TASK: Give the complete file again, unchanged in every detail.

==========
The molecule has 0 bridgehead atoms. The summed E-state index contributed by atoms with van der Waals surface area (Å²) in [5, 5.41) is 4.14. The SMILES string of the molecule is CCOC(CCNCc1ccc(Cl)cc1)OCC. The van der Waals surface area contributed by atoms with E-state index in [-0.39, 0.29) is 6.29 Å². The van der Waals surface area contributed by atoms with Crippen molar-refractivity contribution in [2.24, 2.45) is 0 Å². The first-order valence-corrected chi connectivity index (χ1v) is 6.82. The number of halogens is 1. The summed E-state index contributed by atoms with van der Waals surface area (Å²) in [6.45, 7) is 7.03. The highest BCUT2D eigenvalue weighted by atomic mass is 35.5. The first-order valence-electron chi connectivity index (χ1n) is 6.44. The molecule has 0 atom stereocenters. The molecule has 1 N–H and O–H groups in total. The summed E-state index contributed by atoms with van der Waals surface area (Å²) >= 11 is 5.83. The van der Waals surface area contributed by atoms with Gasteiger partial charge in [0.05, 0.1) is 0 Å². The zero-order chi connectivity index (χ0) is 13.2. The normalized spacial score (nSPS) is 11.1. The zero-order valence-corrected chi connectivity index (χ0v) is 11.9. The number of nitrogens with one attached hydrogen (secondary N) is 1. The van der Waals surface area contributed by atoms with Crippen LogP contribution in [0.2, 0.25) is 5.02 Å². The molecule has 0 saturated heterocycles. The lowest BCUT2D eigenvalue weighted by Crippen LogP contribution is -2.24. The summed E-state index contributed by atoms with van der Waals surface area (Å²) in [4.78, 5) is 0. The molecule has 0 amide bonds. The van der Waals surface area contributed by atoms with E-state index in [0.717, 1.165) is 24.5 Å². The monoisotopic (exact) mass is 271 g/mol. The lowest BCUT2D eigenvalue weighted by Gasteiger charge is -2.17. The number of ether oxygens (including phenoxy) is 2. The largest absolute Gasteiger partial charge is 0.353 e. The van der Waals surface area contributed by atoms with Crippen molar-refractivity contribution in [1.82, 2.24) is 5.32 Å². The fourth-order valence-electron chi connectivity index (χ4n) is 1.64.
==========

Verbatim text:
The molecule has 0 bridgehead atoms. The summed E-state index contributed by atoms with van der Waals surface area (Å²) in [5, 5.41) is 4.14. The SMILES string of the molecule is CCOC(CCNCc1ccc(Cl)cc1)OCC. The van der Waals surface area contributed by atoms with E-state index in [-0.39, 0.29) is 6.29 Å². The van der Waals surface area contributed by atoms with Crippen molar-refractivity contribution in [2.24, 2.45) is 0 Å². The first-order valence-corrected chi connectivity index (χ1v) is 6.82. The number of halogens is 1. The summed E-state index contributed by atoms with van der Waals surface area (Å²) in [6.45, 7) is 7.03. The highest BCUT2D eigenvalue weighted by atomic mass is 35.5. The first-order valence-electron chi connectivity index (χ1n) is 6.44. The molecule has 0 atom stereocenters. The molecule has 1 N–H and O–H groups in total. The summed E-state index contributed by atoms with van der Waals surface area (Å²) >= 11 is 5.83. The van der Waals surface area contributed by atoms with Gasteiger partial charge in [0.05, 0.1) is 0 Å². The zero-order chi connectivity index (χ0) is 13.2. The normalized spacial score (nSPS) is 11.1. The zero-order valence-corrected chi connectivity index (χ0v) is 11.9. The number of nitrogens with one attached hydrogen (secondary N) is 1. The van der Waals surface area contributed by atoms with Crippen LogP contribution in [0.2, 0.25) is 5.02 Å². The molecule has 0 saturated heterocycles. The lowest BCUT2D eigenvalue weighted by Crippen LogP contribution is -2.24. The summed E-state index contributed by atoms with van der Waals surface area (Å²) in [4.78, 5) is 0. The molecule has 0 amide bonds. The van der Waals surface area contributed by atoms with E-state index in [0.717, 1.165) is 24.5 Å². The monoisotopic (exact) mass is 271 g/mol. The lowest BCUT2D eigenvalue weighted by Gasteiger charge is -2.17. The number of ether oxygens (including phenoxy) is 2. The largest absolute Gasteiger partial charge is 0.353 e. The van der Waals surface area contributed by atoms with Crippen molar-refractivity contribution in [1.82, 2.24) is 5.32 Å². The fourth-order valence-electron chi connectivity index (χ4n) is 1.64.